Immersed in a Calling

Contemplation is not readily classified as a belief that one fights for, and attempts to squeeze its value into the language of justice or dignity or basic human rights will fall flat. It is better characterized as an object of love and reverence, and a source of fulfillment. For humanists, contemplation is not a cause. It is a calling.

-Agnes Callard, “What Do the Humanities Do in a Crisis?” in The New Yorker

My latest reading adventure took me through How to Think Like Shakespeare: Lessons from a Renaissance Education, a new book by Scott Newstok, a Rhodes College faculty member, Duluth native, and friend of this blog. In addition to our hometown and some occasional correspondence, it’s become clear that Newstok and I share a lot in how we look at the world, and his new book encapsulates so much of that shared calling.

I do not consider myself an expert in the realm of Shakespeare. Sure, I had the pleasure of playing the title role and donning a sheet with splotches of red paint in a sophomore English class reading of Julius Caesar at Duluth East. In more recent years, I’ve been a sometime attendee of the Great River Shakespeare Festival in Winona, Minnesota, an annual excuse for some extended family members to get together to eat a lot and drink a lot and enjoy a couple of the Bard’s plays. I’ve developed an appreciation for just how many Shakespearian aphorisms have made their way into our speech today. But I haven’t come close to consuming his collected works.

A deep familiarity with the Bard’s oeuvre is peripheral to How to Think Like Shakespeare, though.The book is not a systematic assessment of education in Shakespeare’s work, nor a thorough overview of Renaissance-era schooling. Instead, it is a defense of a humanistic education, and an ascent into a dialogue down the generations of how best to work one’s way through this thing called life. It is a reminder that expertise and even so-called genius come from discipline, from dedicated work, from immersion in the works of past giants and even occasional outright theft from them. We’re all in this tradition, and the style of the book underscores this on every page. Newstok doesn’t go two paragraphs without citing some great past thinker or literary work, without pulling in one of his friends to show how historical insights all build on one another. He quotes liberally from Shakespeare, of course, but a whole crew of canonical figures insert their insights, from Erasmus to James Baldwin, from Ovid to Hannah Arendt, from Cicero to Bob Dylan. (Newstok is a Duluthian, after all!)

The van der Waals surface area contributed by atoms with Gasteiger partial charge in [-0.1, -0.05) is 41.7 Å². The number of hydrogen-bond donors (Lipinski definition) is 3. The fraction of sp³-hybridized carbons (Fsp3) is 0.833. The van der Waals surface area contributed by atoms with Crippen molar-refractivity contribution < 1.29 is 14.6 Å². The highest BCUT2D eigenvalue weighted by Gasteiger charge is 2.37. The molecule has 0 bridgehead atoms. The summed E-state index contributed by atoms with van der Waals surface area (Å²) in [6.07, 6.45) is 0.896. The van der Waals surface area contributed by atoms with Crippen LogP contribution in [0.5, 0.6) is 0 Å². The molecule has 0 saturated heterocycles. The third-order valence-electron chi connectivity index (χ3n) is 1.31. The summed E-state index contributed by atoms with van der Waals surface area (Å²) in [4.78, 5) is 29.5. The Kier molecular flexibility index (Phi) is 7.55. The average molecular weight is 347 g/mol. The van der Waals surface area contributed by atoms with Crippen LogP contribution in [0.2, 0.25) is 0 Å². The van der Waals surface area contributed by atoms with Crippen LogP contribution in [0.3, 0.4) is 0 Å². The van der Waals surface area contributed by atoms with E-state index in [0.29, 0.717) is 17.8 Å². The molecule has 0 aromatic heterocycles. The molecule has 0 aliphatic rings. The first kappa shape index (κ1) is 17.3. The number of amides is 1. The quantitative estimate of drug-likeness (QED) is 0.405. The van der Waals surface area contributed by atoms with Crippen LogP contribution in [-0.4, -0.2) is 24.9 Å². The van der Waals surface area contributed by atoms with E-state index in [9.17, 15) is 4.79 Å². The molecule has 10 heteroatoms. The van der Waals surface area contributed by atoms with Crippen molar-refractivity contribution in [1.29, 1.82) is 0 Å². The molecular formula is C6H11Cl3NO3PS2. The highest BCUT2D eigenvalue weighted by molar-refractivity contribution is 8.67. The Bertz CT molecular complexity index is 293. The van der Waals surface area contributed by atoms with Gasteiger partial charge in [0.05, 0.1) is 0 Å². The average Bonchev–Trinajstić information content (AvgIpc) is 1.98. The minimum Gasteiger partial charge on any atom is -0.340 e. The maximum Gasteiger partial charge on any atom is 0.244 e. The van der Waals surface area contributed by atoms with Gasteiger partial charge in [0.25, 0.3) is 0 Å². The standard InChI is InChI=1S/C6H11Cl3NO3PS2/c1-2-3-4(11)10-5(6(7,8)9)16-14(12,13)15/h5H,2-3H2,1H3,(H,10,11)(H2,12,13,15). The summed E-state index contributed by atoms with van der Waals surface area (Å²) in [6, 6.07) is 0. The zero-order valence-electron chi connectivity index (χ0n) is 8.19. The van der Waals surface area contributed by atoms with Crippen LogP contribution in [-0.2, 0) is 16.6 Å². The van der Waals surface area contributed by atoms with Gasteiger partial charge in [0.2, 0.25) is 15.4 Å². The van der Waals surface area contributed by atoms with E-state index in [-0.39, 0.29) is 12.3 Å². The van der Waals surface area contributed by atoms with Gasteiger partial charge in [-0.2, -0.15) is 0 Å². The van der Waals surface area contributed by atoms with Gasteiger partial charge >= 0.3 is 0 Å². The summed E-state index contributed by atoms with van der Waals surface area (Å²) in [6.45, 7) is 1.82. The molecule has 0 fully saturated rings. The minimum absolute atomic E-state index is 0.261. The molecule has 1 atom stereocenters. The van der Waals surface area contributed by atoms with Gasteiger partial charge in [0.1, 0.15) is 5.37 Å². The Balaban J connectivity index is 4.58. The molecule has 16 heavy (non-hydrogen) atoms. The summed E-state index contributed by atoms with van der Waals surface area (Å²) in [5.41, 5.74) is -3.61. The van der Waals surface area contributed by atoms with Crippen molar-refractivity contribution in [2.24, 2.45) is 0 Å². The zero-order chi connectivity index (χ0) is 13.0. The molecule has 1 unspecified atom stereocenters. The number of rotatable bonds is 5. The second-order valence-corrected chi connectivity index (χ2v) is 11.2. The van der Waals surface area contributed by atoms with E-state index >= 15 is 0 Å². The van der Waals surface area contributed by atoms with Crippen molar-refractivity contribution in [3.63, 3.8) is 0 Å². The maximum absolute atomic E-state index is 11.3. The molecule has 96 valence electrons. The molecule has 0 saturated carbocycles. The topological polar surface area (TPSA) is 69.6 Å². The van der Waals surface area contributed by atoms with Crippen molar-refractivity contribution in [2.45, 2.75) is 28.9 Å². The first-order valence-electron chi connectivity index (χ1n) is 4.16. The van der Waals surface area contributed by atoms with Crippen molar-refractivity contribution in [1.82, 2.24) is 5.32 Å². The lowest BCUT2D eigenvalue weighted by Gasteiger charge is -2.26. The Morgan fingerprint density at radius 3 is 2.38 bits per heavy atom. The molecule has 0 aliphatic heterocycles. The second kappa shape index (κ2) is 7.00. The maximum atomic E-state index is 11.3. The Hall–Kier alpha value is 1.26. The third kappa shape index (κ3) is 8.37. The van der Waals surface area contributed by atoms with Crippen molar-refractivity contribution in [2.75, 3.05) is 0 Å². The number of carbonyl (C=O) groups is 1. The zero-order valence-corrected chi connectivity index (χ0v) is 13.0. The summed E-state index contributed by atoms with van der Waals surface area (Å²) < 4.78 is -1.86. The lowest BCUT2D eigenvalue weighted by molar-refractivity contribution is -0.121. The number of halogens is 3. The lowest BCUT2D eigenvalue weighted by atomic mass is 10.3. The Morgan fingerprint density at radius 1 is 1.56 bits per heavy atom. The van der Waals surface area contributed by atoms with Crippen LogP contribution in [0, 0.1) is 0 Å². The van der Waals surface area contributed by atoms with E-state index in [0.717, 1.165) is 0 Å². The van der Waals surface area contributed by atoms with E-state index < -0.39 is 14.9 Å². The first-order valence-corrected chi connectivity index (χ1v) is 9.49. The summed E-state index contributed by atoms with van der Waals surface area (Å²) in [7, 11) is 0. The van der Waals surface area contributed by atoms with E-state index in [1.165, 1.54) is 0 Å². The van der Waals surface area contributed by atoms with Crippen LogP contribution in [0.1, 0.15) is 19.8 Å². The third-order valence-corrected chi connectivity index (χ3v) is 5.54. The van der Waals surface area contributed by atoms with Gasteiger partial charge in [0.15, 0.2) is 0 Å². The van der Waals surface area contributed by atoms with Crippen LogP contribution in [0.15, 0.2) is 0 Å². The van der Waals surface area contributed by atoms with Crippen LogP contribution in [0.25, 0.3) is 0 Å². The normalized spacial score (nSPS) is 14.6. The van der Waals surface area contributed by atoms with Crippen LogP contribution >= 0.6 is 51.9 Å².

I found myself scrawling down snippets of wisdom from across Newstok’s 14 themed chapters. Of course, I am a sucker for such lines as “if your school says your education has impacted you, ask for a refund—and a laxative,” in an effective early sequence in which Newstok skewers the idea of education as training for jobs that currently exist. But the insights compound on themselves and build to something bigger. Newstok writes of the idea of craft, and the process by which the craftsperson “forms his own self as he works toward the perfection of his craft.” This process, we learn in “Of Imitation,” comes from repetition and careful use of models. Many great writers began by directly re-writing authors they admired, a process replicated across any number of crafts; only by inhabiting existing great writing could they later develop something that measured up to their own idea of greatness. Readers of How to Think Like Shakespeare are immersed in a flow of ideas from very smart people, all of whom together make it hard to claim they don’t have a very strong case.

Newstok’s chapter on place, with its critiques of Descartes’ notion that thinking alone made him who he was, was especially resonant in an age when most education is happening through placeless means. He traces the failed dreams of countless technologies to supplant in-person learning, from correspondence courses to massive open online courses, and shows what a valuable equalizer a classroom can be. Since their dismissal from campuses, privileged college students are free to Zoom in from spare offices in vacation homes while the less affluent sit in shared bedrooms on lousy internet connections in chaotic environments. School, Newstok writes, provides the freedom to think and interact alongside others. The content of communication is what matters, not its medium or speed; computers, to quote Picasso, are “useless,” because “they can only give you answers,” not the underlying questions.

I could go on picking out quotes, but I’ll settle for just telling people to read the book. Its structure proves the point of the Callard quote at the top of this piece. How to Think Like Shakespeare is not the work of an activist militating for his cause but a thinker reveling in his work. Newstok reminds us that this work is, above all, fun, and the calling on display is infectious. People have been attacking the value of the humanities since the humanities came into being (just ask Socrates), but they hold up because again and again. People fall for them and make compelling cases for why we need them in our lives, and again expose the poverty of the belief that a humanistic education is a frivolous luxury. We can wish that more people felt this call, but as Newstok shows, it’s hardly some innate feature. It’s something we cultivate over time, hone and perfect and pass along, and our educations, both formal and informal, decide whether or not we can impose our control on the often-accelerating pace of human life and make it slow down, be masters of our own time instead of letting it master us.